I have asked hundreds of freelancers “What is the biggest problem you face in your business?” The answer is almost always the same – FINDING CLIENTS! And when you’re just getting started, it can seem like an impossible feat to find your first client.
Whether you’re just starting out or you’ve hit a slow patch in your business, these ideas will help you to find new clients fast.
10 Ways To Get Freelance Clients
Create a portfolio website
For every suggestion in this post, having a website will help. Here’s why:
- It gives people something they can share when making a referral or talking about you
- You can show off examples of your work in a portfolio or a blog
- You can display your services with a contact form so people can easily get in touch with you
- It makes you look more professional. Honestly, there are so many unprofessional freelancers out there that just having a simple website will make you stand out. Putting the time into creating a website shows potential clients that you’re serious about your business.
Set up a WordPress website that tells the world who you are, what you do and who you help.
Tell Your Family & Friends
So maybe your mom isn’t going to pay you for a new website or social media strategy, but she just might know someone who DOES need it.
Your friends and family might have valuable connections in their life that could lead to your first (or next) client.
Take the time to write a thoughtful email explaining that you’re starting your own freelance business. Tell your friends and family what you do and what kind of people or businesses you are interested in helping. Ask your them to pass on your information to anyone they may know that could benefit from your services, now or in the future.
You can create an incentive to try out your services by offering a limited time ‘friends and family deal’. Sweeten the deal with either a discount or a bonus to get more people to bite.
Tap your existing network
With so many people starting their own businesses, and more companies hiring freelance workers than ever, you never know who in your circle might need your services.
Your network isn’t limited to the people you see on a weekly basis. Think bigger and go way back. Classmates, old colleagues, professors and teachers, past bosses.
Find some of these people on LinkedIn (and Facebook if you’re already friends there) and reach out to them to start a conversation. This is definitely easier if you’ve kept in touch a bit over the years so people recognize your name in their inbox. If it’s been more than a couple of years, maybe try a social media message to start the communication back up before asking for any favors.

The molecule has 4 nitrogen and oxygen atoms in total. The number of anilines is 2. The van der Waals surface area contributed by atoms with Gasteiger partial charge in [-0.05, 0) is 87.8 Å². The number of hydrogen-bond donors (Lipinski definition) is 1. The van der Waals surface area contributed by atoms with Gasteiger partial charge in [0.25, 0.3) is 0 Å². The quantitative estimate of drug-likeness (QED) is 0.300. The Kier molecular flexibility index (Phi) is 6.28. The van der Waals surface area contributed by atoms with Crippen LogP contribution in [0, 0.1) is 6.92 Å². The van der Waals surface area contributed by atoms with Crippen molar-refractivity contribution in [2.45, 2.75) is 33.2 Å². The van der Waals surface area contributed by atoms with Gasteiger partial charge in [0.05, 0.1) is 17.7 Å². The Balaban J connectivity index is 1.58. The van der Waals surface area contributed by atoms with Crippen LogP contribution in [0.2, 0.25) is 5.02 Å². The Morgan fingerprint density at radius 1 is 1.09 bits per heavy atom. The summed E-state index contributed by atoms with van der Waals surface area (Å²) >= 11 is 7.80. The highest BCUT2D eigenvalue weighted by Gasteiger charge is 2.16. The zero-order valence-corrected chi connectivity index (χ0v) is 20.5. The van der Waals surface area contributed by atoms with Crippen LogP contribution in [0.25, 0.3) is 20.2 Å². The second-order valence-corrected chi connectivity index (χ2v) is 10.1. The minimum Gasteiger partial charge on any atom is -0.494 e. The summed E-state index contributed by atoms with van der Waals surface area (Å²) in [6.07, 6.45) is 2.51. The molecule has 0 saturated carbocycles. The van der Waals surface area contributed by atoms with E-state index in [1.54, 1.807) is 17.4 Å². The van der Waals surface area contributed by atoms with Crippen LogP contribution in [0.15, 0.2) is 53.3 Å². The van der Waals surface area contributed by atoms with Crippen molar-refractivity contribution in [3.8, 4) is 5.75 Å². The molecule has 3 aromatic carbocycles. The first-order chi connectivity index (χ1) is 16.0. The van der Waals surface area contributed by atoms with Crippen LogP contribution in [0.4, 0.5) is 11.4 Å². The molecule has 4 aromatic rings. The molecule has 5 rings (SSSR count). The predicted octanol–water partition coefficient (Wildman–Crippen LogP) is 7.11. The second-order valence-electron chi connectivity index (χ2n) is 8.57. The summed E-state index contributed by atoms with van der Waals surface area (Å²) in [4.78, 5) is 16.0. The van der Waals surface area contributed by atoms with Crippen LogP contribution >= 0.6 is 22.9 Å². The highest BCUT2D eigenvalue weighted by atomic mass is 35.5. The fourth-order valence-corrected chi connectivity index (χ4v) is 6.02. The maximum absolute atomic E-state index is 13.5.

Write an email or note asking what they’ve been up to and where they’re at in their career, and let them know about your new venture. You don’t want this to be a one-sided exchange. Be genuine and helpful, not pitchy or pushy. You can build meaningful, long-term professional relationships that will be far more beneficial than a one-time gig.
Post on social media
For a while when I was starting out freelancing, I didn’t want to share anything about it on my personal Facebook profile. I use Facebook for keeping in touch with friends back home and sharing funny memes, not for promoting myself.
But everything I read told me to get over that. So I did. I made a post about how I had left my job to start my own thing. I got so many congratulatory comments and messages, and questions from people who wanted to do the same.
An old friend saw it and messaged me. She had started her own business and was doing really well. We ended up working together and it turned out to be my biggest contract ever. All because I got over myself and posted that I was looking for clients. Long story short, it’s worth it.
To try to get some traction for yourself on social media, start by editing your bio. Add what you do and a link to your portfolio or website on every social channel you use – twitter, Facebook, Instagram, Pinterest.
Next, make an announcement that you’re open for business! Much like emailing your friends, make a personal update about what you’re up to and why, and let people know that they can contact you for work. Ask your social media network to share the news with anyone they may know looking for a freelancer with your skill set.
Join Facebook groups
Another way to use social media to find clients is to join Facebook groups in your niche.
Facebook groups have gained popularity in the last few years and there are groups for every category you can think of. Look for a few in your niche and join to gain access to a network of people.
How to use Facebook groups to get clients:
- Find groups in your niche. Hint: find one and your right sidebar will be full of related groups.
- Spend a bit of time reading the group rules and looking at posts to get a feel for the group and its members.